Coronavirus refers to a large family of viruses that includes SARS-CoV-2, the virus that causes COVID-19. For this reason, some people call the virus coronavirus.

This article explores what the word coronavirus means, where the different terms come from, and why COVID-19 is different from other coronavirus diseases.

All data and statistics are based on publicly available data at the time of publication. Some information may be out of date.

Microscopic coronavirus cells in a repeating pattern.Share on Pinterest
Credit Image: Sergio Marcos/Stocksy

Coronaviruses are a large group of viruses that have crown-like thorns on their surface. The Latin word for crown is coronam.

There are many types of coronavirus, including:

In 2019, scientists identified a novel coronavirus. They named it severe acute respiratory syndrome-related coronavirus, or SARS-CoV-2 for short.

COVID-19 is the name of the disease that SARS-CoV-2 causes. It is an abbreviation of coronavirus disease 2019.

The World Health Organization (WHO) officially announced this name in February 2020, in partnership with the Committee on Taxonomy of Viruses.

According to the Centers for Disease Control and Prevention (CDC), COVID-19 symptoms include:

There are several types of coronavirus that affect humans. However, while some are mild and unlikely to cause severe illness, SARS-CoV-2 can be life-threatening.

SARS-CoV-2 also appears to spread more easily from person to person than other types of coronavirus, including SARS-CoV, which caused the 2003 SARS outbreak in China and other countries.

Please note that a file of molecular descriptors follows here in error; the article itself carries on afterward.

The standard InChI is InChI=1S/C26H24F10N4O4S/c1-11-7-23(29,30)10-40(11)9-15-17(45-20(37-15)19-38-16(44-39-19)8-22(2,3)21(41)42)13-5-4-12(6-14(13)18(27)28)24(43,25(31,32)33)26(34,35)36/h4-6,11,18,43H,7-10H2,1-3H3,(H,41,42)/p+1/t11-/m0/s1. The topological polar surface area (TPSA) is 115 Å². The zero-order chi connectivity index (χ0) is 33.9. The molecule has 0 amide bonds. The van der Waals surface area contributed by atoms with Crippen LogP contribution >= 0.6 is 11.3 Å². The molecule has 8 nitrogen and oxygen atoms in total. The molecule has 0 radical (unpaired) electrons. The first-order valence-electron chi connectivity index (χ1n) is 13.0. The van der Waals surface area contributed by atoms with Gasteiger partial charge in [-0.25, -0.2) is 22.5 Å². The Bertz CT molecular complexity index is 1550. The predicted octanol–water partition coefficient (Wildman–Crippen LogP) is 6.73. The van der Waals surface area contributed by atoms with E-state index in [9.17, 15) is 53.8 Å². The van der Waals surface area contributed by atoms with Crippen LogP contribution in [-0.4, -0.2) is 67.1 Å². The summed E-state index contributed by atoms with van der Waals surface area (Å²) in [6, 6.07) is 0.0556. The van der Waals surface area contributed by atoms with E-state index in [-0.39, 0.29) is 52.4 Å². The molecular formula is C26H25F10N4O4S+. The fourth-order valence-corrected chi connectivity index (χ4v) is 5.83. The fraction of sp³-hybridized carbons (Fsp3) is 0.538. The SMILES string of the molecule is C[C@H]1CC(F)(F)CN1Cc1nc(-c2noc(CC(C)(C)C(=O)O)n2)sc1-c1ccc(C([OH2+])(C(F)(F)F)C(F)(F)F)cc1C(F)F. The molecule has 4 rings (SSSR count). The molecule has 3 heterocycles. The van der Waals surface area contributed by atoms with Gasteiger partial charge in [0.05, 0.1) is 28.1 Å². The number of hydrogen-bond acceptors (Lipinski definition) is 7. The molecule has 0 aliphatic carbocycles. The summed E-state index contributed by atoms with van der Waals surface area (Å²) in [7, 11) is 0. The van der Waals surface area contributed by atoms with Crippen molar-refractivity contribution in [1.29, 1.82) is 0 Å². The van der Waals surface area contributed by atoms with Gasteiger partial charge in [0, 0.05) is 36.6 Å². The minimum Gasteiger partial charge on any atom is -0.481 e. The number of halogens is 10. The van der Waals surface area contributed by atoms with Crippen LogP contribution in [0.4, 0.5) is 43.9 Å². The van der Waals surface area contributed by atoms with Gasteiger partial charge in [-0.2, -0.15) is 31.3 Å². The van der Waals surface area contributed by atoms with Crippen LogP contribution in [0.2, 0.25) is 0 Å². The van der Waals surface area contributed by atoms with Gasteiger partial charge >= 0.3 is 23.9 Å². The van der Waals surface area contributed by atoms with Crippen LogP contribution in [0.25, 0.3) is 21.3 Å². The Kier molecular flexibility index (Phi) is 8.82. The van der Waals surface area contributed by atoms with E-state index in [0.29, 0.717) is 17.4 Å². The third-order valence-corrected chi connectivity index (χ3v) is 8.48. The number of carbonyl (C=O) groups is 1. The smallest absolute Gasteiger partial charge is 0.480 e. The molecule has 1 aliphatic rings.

Like COVID-19, influenza, or flu, is a respiratory illness that can cause serious complications. Both illnesses spread via tiny droplets that enter the air when someone coughs, talks, or sneezes. If other people inhale these droplets, the virus can multiply rapidly in their body, creating an infection.

However, while the symptoms of flu and COVID-19 are similar, the viruses that cause these conditions are different in several ways. The CDC contrast their features as below:

FluCOVID-19
Symptom onsetsymptoms take 1–4 days to developsymptoms typically take 5 days to develop, but can take between 2–14 days
Transmission periodpeople with flu are contagious for 1 day before symptoms develop, and 3–7 days afterwardpeople with COVID-19 are contagious 2 days before symptoms develop, and at least 10 days afterward
How it spreadsspreads through close contactspreads through close contact, but more efficiently than flu to larger numbers of people
Risk for childrenhigher risk for complications in childrenlower risk for complications in otherwise healthy children, though some develop multisystem inflammatory syndrome in children, a rare but serious condition
Treatmentantiviral medications can help reduce the durationno treatment available, though research is ongoing
Vaccinationannual flu vaccination can protect against some strainsno vaccine available

Although there are currently no agreed-upon medications or vaccines for COVID-19, scientists are testing several potential treatments, including remdesivir and dexamethasone. As of August 2020, 172 countries are attempting to develop and distribute a vaccine.

Because SARS-CoV-2 spreads so easily, prevention is crucial to stop people from contracting COVID-19. This is important to protect at-risk groups, such as:

  • older adults
  • people with chronic illnesses, such as diabetes
  • obesity

Early in the pandemic, scientists predicted that people with compromised immune systems would also be at risk for severe illness. However, a large study found that rates of COVID-19 were not significantly higher among veterans with HIV compared to those without HIV.

It is possible to spread SARS-CoV-2 even if people show no symptoms. This means that even if someone feels fine, they still need to take precautions to prevent the virus from spreading.